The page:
You can see in the GetMessagesFromCache method the first thing it does is clean out any expired messages from the cache. The CleanOutCache method uses the RemoveAll method on List<T> and an lambda to do a particularly elegant line of code. This code checks two properties of the CachedMessage objects (is it’s expiration date in the past OR has it been re-broadcast the max number of times?). If either is true it is removed from the CachedMessages list. A very succinct line of code for a normally cumbersome task.

    After the cache has been cleaned we call FindAll (again, using a simple lambda) to get all the messages from cache that match the one we are looking for (There could be multiple messages from different senders in the cache and we want to dispatch them all). Once we have the matching messages we invoke the callback that is registered and we increment the re-send count on the message. Overall, a pretty simple process, but it turns out to be very powerful.

    That wraps up this 3 part series ( I, II, III) on the Courier framework. As I add new features to the framework I will post specific updates about the features. If anyone else is interested in joining the codeplex project and adding their ideas to the framework please feel free to contact me through this blog.  

NOTE: All the code shown in this series has been published to codeplex. If you would like to download the framework or the sample application that uses the framework you can find it here:

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Dec 12, 2009

Decoupled ViewModel Messaging (Part 2)

NOTE: All the code shown in this series has been published to codeplex. If you would like to download the framework or the sample application that uses the framework you can find it here:

In my previous post I discussed the ViewModel messaging framework at a high level and went over the basics of the implementation. Most of this is review if you are familiar with the other frameworks that I borrowed ideas from.

In this post I want to touch on the two specific features I wanted to add to the other frameworks I had seen (hence the motivation behind this framework and this series of blog posts). Specifically, the two features I felt would be useful is the ability to explicitly unsubscribe from a particular message and the ability to cache messages for re-broadcast at a later date.

The first feature seems obvious enough. There are times when you want to listen for messages and there are times that you want to stop listening for that message. Many of the frameworks mentioned previously use WeakReferences to store the pointer to the message handler method. This works great when object are being destroyed. The Mediator object, which is responsible for delegating messages to their proper handlers, stores only a WeakReference to the handler and checks just prior to dispatching the message if the endpoint IsAlive. If it is then the message is dispatched. If it isn’t alive, then the endpoint is removed from the list of subscribers. This check looks something like this:

for (int i = weakSubscribers.Count - 1; i > -1; --i)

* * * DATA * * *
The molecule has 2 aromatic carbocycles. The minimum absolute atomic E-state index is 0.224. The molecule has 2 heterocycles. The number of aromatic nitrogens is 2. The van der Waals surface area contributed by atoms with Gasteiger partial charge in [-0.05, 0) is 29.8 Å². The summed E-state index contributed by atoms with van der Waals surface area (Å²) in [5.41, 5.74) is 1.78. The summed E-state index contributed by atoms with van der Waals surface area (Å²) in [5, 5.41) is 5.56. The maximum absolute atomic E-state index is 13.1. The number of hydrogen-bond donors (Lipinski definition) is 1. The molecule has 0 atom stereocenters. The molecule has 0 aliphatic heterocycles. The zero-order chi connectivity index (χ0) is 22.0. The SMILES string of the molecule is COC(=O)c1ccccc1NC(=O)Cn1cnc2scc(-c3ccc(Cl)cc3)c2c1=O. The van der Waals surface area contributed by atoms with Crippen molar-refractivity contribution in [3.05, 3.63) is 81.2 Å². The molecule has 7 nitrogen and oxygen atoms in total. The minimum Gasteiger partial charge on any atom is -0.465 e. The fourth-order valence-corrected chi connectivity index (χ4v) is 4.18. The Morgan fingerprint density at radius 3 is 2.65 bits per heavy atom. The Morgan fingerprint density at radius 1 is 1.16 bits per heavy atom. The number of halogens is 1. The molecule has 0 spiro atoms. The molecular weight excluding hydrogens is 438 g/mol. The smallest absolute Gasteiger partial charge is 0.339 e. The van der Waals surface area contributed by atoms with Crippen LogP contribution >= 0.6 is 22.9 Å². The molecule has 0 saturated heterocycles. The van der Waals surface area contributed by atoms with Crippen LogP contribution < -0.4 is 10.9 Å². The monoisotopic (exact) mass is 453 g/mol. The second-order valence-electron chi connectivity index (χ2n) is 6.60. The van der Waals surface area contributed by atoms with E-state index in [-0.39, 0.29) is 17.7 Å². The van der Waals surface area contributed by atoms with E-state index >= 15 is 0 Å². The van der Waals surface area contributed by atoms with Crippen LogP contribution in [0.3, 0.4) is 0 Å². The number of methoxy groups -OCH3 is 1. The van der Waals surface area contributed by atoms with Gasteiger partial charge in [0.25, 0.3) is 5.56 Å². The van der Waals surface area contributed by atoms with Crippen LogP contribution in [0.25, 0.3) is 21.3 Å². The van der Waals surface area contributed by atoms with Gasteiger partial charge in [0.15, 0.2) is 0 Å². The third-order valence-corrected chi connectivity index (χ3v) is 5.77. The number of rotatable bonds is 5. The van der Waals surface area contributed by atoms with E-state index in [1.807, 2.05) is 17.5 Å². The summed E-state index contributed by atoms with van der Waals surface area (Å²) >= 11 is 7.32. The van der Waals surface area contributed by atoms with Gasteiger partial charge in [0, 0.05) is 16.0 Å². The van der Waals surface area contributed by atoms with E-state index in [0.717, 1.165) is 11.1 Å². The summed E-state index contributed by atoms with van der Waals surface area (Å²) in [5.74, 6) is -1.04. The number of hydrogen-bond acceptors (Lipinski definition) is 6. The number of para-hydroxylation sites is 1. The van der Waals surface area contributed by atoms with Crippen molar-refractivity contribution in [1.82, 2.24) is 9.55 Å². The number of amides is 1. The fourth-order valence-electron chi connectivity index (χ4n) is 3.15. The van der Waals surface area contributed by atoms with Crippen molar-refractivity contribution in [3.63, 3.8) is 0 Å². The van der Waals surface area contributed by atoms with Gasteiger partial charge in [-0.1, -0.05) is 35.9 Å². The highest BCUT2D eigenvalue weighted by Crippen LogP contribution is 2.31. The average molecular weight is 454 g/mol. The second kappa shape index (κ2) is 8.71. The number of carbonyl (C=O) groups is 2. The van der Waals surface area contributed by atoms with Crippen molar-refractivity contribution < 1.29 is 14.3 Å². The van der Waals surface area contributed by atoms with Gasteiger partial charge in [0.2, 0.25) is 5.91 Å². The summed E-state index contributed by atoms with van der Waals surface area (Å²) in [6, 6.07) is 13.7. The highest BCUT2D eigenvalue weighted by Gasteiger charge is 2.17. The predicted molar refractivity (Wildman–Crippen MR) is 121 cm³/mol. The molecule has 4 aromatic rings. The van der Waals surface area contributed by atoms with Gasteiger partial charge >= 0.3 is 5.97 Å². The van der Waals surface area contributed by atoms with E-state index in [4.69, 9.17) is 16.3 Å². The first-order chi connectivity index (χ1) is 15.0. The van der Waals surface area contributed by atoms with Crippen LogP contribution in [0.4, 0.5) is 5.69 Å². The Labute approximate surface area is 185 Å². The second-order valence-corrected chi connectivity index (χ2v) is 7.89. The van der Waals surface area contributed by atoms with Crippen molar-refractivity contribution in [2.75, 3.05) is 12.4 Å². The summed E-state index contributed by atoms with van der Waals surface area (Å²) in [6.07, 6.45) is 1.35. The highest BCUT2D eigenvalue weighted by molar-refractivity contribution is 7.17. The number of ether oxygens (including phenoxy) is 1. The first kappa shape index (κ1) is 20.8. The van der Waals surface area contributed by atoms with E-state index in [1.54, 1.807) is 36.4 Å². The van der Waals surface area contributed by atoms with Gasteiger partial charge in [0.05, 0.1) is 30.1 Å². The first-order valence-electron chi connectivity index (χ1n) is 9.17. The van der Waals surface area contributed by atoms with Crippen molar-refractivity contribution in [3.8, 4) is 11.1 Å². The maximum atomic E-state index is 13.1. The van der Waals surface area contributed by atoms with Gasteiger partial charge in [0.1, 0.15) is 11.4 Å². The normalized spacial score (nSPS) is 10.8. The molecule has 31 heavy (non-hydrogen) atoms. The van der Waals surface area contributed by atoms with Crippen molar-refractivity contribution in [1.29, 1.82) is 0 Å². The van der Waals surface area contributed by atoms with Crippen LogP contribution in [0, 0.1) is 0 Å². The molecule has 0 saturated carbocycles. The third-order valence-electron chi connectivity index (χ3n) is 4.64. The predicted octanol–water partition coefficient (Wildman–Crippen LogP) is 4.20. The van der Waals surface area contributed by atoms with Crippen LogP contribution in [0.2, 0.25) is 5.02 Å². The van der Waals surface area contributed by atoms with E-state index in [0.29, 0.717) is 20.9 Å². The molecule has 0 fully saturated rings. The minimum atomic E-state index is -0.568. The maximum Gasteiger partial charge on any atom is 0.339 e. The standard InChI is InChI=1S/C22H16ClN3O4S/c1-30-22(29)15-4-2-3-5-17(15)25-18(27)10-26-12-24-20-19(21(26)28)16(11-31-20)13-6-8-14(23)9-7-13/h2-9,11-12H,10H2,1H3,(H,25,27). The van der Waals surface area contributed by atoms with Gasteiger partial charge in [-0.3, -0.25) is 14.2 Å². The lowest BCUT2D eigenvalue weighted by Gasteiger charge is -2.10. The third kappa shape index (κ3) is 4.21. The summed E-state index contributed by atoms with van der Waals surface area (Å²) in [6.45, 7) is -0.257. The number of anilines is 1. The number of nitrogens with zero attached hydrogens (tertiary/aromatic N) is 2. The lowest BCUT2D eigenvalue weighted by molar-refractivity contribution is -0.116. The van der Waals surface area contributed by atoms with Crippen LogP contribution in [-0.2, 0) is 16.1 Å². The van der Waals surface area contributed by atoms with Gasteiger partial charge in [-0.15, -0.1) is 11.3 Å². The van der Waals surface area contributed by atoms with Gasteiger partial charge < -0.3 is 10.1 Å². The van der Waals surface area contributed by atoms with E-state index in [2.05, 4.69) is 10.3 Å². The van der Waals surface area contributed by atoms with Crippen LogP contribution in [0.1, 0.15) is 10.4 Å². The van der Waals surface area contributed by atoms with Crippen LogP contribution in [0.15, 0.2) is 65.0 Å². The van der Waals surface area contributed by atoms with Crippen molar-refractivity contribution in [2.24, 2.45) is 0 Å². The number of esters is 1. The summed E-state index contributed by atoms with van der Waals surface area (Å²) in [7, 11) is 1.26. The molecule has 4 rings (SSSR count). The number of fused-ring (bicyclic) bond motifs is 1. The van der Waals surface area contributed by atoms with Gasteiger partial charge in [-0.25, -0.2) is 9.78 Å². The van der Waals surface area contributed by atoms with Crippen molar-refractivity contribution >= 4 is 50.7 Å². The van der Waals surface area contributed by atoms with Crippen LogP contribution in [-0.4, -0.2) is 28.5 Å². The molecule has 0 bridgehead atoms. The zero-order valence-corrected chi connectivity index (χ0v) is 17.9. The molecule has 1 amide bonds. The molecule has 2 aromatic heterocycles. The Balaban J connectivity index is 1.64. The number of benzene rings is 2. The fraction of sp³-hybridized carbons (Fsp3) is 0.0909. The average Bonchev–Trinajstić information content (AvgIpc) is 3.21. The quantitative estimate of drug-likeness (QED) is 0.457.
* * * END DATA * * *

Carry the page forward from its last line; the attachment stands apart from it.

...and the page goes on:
WeakSubscriber weakSubscriber = weakSubscribers[i];
if (!weakSubscriber.IsAlive)

What this does is simple. It walks the collection of subscribers backwards and checks the IsAlive property. The IsAlive property on the WeakSubscriber class is simply looking at the underlying WeakReference.IsAlive property. If we find a dead subscriber we remove it from our list so that we don’t try to dispatch the message to an event handler method that has been destroyed.

This pattern works great is your subscriber objects, that is the object that has the event handler for the message in it, is being destroyed. However, I have situations where my object that contains the handler method for a message is still alive but I don’t want to receive any more messages of a given type from the mediator. In this case I need a way to tell the Mediator to remove from it’s list of subscribers.

To help with this I have added a method to the Messenger class call UnRegisterForMessage.

//Method bodies elided for clarity 
public void UnRegisterForMessage(String message, Delegate callback)

This method takes in the message you want to unsubscribe to and the handler you want to remove for that message. For a given message and object can have multiple handlers. This method allows you to unsubscribe a particular handler while, potentially keeping the other handlers subscribed.

On caveat to this approach is how I am passing the reference to the handler method. In the internal unregister process  I need a way to determine which handler I am removing from which message. The only way I could find to make this work was to pass a reference to the delegate itself. The remove method inside the MessageToSubscriberMap class looks like this:

internal void RemoveSubscriber(String message, Delegate callback)
lock (map)
if (map.ContainsKey(message))
map[message].RemoveAll(subscriber => subscriber.Method == callback.Method);

This works fine but the usage is a bit strange and has one glaring issue that I have yet to find a solution for. Let me demonstrate. I if I want to unsubscribe from a message called “UserChanged.” I would write something like this:

Mediator.UnRegisterForMessage("UserChanged", (Action<IUser>)OnUserChanged)

Notice the second parameter here. I am the reference to the delegate OnUserChanged and casting it as an action. This will work just fine. However, in some internal projects I have used this framework and noticed other developers do something like this:

Mediator.UnRegisterForMessage("UserChnaged", new Action<IUser>(OnUserChnaged))

Notice the difference? Subtle maybe, but it is critical to understand the problem here. In the second example the second parameter, instead of being cast as an Action<T> a new instance of an Action<T> is being created and passed in. This will not point to the same instance of the delegate passed in on the Register call. This means the unsubscribe will not find a match and will not remove the handler. This means you will continue to get messages broadcast. In general, I am not completely satisfied with the unsubscribe method signature and may change it in the future.

  This post is getting a bit long winded so I will stop here and in my next post I will describe message caching and how I went about implementing it.

NOTE: All the code shown in this series has been published to codeplex. If you would like to download the framework or the sample application that uses the framework you can find it here: